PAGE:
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UN urges action on ‘unimaginable’ Haiti gang violence

Published: Updated:

The United Nations on Tuesday called on Haiti to take urgent action against “unimaginable” gang violence, highlighting a deteriorating security situation in the capital Port-au-Prince.

UN High Commissioner for Human Rights Michelle Bachelet said she was “deeply disturbed” about the severe human rights impact a surge in violence involving heavily armed gangs in the city was having on society.

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“Armed violence has reached unimaginable and intolerable levels in Haiti,” Bachelet said in a statement.

She demanded “urgent steps to be taken to restore the rule of law, to protect people from armed violence and to hold to account the political and economic sponsors of these gangs.”

Bachelet said the spike in violence had forced thousands of people from their homes over the past three weeks and urged Haiti’s authorities to act with the support of the international community.

According to the UN, at least 92 people unaffiliated with gangs and some 96 alleged gang members were reported killed in coordinated armed attacks in Port-au-Prince between April 24 and May 16.

A further 113 were injured, 12 more reported missing, and 49 kidnapped for ransom, based on data corroborated by UN human rights officers.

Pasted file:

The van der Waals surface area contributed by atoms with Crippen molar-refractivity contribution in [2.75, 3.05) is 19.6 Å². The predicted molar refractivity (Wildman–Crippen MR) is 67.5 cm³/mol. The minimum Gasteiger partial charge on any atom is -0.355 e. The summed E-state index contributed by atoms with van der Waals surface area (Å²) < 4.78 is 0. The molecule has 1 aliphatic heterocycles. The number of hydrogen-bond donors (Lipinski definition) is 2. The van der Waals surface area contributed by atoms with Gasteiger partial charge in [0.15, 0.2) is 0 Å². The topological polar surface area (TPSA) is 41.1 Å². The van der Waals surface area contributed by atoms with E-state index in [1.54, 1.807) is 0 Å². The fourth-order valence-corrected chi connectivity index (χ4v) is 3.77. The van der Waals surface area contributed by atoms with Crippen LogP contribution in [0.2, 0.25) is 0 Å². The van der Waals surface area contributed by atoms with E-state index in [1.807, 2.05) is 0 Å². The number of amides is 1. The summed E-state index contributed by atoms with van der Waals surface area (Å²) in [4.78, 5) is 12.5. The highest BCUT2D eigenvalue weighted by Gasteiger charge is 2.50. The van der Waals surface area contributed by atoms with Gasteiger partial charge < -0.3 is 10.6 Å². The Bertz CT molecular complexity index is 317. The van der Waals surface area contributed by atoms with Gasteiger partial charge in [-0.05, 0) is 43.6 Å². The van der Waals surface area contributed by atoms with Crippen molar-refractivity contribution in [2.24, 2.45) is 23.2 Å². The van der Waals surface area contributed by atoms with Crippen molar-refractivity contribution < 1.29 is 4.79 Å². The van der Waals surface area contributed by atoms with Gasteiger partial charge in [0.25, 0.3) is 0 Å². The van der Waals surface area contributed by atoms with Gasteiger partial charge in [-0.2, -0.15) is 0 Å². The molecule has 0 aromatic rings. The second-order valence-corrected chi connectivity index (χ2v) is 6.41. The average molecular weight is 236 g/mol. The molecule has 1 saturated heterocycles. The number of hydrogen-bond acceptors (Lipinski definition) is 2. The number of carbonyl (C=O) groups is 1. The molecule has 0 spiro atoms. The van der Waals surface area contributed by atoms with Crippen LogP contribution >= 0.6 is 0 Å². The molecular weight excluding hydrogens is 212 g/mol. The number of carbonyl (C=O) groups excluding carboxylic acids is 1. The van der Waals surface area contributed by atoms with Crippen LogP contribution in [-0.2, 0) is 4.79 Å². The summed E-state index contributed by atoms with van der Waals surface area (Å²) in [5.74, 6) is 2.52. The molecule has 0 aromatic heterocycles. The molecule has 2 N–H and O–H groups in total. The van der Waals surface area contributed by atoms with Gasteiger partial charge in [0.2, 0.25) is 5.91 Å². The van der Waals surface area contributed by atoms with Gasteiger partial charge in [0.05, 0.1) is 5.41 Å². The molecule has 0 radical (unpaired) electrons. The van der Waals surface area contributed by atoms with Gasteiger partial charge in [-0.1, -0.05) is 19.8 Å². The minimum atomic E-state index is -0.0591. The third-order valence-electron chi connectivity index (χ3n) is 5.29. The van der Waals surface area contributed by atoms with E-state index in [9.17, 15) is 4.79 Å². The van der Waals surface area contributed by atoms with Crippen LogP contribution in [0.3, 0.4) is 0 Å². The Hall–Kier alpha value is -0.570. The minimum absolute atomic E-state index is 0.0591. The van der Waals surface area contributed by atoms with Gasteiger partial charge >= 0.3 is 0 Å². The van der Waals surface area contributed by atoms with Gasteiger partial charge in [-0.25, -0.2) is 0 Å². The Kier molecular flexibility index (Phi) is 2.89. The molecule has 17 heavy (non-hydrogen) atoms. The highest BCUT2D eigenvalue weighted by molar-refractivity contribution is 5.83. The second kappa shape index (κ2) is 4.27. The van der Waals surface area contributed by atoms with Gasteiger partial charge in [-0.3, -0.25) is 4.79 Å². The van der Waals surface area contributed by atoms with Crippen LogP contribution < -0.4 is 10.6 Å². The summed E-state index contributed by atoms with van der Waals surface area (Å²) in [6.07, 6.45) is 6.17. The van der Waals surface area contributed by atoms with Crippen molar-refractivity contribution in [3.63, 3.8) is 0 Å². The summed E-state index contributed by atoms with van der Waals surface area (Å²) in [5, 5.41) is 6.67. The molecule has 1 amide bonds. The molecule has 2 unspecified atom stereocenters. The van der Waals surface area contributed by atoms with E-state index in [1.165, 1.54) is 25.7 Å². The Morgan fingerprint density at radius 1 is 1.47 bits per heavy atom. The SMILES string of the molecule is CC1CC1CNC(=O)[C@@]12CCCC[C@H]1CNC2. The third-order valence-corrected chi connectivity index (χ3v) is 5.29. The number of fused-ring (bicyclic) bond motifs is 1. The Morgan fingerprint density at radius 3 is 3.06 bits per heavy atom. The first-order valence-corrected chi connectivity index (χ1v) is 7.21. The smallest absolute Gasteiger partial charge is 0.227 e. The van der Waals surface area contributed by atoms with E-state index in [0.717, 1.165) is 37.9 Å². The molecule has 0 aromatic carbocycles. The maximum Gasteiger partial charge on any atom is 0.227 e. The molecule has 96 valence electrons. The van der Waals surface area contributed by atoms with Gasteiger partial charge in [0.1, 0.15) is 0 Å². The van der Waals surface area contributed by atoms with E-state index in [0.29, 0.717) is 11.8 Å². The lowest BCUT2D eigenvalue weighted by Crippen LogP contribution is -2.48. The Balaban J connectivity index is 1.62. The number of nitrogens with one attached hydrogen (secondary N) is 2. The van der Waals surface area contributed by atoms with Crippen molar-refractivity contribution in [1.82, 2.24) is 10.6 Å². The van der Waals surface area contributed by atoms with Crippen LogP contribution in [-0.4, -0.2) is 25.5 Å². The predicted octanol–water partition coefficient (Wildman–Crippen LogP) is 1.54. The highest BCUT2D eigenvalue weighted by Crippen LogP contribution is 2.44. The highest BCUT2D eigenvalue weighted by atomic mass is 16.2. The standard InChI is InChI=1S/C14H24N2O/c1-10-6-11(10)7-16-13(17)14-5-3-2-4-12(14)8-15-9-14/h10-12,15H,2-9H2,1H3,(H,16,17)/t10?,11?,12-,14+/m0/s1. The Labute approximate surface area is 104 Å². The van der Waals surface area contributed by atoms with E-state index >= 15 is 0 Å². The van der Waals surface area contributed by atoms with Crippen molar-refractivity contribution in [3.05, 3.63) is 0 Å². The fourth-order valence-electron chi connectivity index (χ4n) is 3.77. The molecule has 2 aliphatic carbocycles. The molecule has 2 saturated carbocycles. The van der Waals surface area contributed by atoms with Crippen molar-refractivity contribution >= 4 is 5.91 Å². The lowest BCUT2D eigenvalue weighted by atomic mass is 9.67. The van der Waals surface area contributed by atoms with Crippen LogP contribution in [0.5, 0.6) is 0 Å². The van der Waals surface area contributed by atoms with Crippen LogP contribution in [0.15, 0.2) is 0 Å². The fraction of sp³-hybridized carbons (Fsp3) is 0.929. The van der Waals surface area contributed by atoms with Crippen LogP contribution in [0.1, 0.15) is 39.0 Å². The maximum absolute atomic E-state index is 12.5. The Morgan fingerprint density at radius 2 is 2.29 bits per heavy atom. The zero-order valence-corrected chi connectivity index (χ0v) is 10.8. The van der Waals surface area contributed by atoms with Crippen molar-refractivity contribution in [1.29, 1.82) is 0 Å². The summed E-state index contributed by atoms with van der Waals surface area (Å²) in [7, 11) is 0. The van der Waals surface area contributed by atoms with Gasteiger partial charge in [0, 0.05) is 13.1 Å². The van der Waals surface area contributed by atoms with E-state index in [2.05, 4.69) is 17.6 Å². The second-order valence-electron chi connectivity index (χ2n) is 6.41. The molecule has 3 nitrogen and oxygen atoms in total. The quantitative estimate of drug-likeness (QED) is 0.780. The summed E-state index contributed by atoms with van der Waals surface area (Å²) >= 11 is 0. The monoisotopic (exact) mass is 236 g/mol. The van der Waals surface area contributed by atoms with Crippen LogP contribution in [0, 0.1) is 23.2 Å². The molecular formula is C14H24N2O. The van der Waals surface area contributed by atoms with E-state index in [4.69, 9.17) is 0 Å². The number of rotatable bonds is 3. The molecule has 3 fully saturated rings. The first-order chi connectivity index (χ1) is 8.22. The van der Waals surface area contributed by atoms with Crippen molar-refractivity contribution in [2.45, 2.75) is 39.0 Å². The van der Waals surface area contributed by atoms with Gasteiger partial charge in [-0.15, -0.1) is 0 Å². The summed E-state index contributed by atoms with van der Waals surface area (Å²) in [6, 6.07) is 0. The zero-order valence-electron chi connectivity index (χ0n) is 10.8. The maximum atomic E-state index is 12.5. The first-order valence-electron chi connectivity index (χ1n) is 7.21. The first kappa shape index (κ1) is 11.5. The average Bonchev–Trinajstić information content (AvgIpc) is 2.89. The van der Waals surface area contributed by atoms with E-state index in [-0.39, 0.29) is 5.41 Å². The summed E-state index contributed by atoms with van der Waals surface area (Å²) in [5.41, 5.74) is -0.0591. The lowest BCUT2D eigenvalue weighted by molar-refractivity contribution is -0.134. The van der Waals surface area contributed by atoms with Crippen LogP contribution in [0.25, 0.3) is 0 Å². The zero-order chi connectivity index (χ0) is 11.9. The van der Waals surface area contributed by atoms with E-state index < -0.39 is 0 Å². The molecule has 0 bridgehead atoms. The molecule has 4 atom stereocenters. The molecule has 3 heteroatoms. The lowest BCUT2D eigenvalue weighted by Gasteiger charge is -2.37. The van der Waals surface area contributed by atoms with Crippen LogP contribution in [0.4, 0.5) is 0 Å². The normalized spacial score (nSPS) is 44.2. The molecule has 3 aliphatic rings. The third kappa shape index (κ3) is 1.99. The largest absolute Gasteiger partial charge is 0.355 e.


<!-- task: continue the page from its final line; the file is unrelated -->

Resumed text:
The UN warned the actual death toll could be far higher from extreme violence “including beheadings, chopping and burning of bodies, and the killing of minors accused of being informants for a rival gang.”

The UN report added some children as young as 10 had suffered sexual violence, including gang rape.

Bachelet said gang violence forced the closure of dozens of schools and businesses and markets, leaving many people struggling to find basic staples.

Gangs also controlled access to areas under their influence, hampering major road links between the capital and the rest of the country, the UN said.

“Such restrictions on the movement of people and goods could also have long-term devastating impacts on the already difficult economic situation in

Haiti,” Bachelet warned, underlining the fragility of state institutions, in particular the police and judiciary.

That weakness, she said, only fueled lawlessness and fears of further violence.

“Haiti should not be forgotten and should remain a priority for the international community,” Bachelet said.

The UN Security Council will debate the future mandate of the UN presence in Haiti in the coming weeks, she added.

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